Fight to the finish

Fight to the finish

Malala Yousafzai, a 14-year-old girl, was shot by the Taliban. In 2009, when girls were prohibited from going to school as part of the Taliban's Islamic clampdown in Swat Valley, she began writing online diaries for the BBC under a pseudonym. Her family had been guarding her anonymity as the author of the diaries, first-person accounts critical of the Taliban's presence. This week, locals were asked to identify her and she was shot at point blank range. She had to be airlifted from her village and moved to Peshawar, where a surgery was conducted to remove the bullet from her head. Her condition is reported to be critical and she has been moved to Rawalpindi's army hospital. An editorial in The Express Tribune on October 12 said: "As expected, the interior minister gave his usual assurances of the best possible treatment for the injured girl. Perhaps, what parliamentarians need to ask themselves is why [the] 14-year-old Malala was left to raise her voice and stand up for girls' education with only limited support from other quarters, including public representatives who sit in the National Assembly... this responsibility should have been shouldered more fervently by them rather than exposing a small girl to such danger over the past few years."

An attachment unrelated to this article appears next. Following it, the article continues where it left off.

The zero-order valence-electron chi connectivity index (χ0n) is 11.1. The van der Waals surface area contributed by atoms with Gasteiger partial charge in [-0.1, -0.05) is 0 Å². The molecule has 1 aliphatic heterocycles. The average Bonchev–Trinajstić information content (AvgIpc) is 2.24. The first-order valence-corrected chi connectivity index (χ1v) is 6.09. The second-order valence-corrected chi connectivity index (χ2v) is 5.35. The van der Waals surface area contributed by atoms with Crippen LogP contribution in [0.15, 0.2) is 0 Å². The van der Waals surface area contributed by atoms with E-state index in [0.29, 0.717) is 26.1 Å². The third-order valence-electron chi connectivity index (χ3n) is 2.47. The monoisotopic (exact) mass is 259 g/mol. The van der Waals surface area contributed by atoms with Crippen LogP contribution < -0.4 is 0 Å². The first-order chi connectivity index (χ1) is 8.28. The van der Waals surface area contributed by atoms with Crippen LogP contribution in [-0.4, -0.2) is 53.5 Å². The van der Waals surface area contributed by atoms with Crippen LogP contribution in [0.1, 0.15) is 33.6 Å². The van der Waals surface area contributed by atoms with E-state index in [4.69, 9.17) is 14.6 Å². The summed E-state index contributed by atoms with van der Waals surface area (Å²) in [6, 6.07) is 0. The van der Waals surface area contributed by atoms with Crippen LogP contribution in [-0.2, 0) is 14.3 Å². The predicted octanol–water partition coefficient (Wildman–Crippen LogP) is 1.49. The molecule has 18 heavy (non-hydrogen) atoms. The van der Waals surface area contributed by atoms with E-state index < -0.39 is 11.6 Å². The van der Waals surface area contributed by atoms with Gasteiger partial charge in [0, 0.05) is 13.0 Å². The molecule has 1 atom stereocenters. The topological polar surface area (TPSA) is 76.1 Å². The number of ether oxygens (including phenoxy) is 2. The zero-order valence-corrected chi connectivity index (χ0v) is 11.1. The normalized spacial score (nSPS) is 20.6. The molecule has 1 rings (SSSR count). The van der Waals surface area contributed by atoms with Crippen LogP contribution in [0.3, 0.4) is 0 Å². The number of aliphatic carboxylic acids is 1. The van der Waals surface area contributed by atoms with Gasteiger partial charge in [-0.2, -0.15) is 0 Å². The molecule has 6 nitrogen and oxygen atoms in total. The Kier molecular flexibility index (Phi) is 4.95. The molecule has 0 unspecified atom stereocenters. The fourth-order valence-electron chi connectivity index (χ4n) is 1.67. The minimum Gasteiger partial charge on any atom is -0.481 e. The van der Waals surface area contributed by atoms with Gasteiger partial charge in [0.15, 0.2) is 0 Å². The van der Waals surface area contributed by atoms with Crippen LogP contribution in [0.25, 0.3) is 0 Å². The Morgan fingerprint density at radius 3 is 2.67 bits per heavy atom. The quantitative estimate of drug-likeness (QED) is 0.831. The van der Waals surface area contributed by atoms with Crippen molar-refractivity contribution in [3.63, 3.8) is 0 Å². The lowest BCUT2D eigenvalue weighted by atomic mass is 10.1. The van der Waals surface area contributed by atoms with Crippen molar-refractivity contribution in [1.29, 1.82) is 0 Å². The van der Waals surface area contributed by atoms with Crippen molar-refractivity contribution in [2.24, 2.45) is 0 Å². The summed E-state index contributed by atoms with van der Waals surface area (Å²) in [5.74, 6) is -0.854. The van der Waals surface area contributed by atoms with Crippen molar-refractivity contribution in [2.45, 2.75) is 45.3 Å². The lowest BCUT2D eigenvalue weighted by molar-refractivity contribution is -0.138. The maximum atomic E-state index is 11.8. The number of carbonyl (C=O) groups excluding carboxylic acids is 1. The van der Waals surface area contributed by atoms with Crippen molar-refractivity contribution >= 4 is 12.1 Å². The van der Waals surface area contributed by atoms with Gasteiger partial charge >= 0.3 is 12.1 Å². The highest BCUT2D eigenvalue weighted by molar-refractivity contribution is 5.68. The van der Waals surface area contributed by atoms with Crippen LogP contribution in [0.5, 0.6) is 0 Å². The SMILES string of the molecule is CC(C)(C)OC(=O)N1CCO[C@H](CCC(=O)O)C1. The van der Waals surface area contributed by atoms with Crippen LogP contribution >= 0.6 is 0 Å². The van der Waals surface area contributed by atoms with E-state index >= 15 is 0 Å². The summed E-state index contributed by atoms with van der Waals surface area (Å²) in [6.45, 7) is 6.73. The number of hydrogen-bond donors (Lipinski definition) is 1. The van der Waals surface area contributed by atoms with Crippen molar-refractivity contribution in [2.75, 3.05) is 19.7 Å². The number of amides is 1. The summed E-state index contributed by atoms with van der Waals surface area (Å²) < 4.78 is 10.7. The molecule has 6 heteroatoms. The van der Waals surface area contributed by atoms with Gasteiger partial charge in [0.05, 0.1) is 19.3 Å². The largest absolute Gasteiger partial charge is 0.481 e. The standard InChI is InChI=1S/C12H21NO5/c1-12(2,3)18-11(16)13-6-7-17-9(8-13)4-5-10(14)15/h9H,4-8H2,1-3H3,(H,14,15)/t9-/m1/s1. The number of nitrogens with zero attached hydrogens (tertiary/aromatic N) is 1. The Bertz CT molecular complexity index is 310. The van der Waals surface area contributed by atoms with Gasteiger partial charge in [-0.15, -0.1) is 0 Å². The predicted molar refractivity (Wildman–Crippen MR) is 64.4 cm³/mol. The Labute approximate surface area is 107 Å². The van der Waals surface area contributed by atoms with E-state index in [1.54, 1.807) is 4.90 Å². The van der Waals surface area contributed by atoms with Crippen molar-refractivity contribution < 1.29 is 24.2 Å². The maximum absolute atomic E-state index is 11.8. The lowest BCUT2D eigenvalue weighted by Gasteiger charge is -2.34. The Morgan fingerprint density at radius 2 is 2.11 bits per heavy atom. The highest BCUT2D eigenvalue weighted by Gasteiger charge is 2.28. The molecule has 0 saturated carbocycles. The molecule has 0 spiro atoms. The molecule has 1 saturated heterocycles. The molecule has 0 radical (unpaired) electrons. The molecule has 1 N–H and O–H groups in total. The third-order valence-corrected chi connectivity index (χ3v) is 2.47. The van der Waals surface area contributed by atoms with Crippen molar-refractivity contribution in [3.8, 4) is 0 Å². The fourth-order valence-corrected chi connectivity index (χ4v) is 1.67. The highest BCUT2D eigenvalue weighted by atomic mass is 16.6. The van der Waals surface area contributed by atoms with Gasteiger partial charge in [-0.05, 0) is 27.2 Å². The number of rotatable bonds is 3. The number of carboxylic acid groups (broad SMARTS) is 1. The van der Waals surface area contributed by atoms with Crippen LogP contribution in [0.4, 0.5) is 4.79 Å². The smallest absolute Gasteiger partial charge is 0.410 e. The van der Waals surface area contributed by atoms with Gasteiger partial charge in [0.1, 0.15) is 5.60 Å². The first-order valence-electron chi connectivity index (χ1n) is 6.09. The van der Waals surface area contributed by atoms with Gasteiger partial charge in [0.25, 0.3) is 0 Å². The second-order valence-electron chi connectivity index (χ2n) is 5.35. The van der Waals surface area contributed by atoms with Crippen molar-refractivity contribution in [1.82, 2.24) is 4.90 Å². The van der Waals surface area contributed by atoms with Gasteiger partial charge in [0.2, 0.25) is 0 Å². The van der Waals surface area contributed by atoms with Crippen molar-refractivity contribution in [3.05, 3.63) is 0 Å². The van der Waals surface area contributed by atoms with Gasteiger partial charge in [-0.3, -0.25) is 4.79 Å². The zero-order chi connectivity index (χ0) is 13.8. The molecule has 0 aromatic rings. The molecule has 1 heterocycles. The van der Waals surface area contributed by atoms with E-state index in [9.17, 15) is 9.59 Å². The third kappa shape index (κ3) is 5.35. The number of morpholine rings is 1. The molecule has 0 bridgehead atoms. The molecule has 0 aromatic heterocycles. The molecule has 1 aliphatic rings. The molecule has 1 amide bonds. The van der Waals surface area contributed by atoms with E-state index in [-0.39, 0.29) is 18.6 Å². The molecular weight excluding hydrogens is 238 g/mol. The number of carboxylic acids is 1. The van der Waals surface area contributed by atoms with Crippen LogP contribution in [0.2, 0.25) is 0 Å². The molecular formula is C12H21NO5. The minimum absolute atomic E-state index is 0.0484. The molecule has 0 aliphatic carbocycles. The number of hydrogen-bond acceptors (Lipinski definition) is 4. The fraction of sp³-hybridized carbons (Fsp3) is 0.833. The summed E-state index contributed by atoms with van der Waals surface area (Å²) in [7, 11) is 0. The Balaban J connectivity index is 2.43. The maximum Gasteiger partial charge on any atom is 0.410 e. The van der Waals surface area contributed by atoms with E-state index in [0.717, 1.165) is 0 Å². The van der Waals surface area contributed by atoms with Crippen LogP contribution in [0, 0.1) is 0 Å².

Condemnation of the Taliban came from unexpected quarters. The News reported on October 11: "More than 50 Muftis of [the] Sunni Ittehad Council have issued a Fatwa declaring the armed attack on... Malala... as unIslamic and against Sharia... and their [Taliban's] understanding of Islam is based on ignorance and illiteracy."

Letter and spirit

THE controversial case about the letter to be written by the Pakistan Peoples Party (PPP)-led government to Swiss authorities that may get Pakistan President Asif Ali Zardari into trouble may be nearing its end. Dawn carried a report on October 11: "After more than 30 months, the painful NRO saga has ended for President Zardari. The Supreme Court approved... the draft of a letter it had ordered the government to write to the Swiss authorities to reopen graft cases against the president. But the government won the court's sanction only after firing a warning shot by moving a petition only a day earlier, seeking review of the court's formula of monitoring the legal procedure till final disposition of the matter... The letter asks for the reopening of $60 million graft cases against the president but, at the same time, emphasises the legal protection and immunity available to him without mentioning constitutional provisions."

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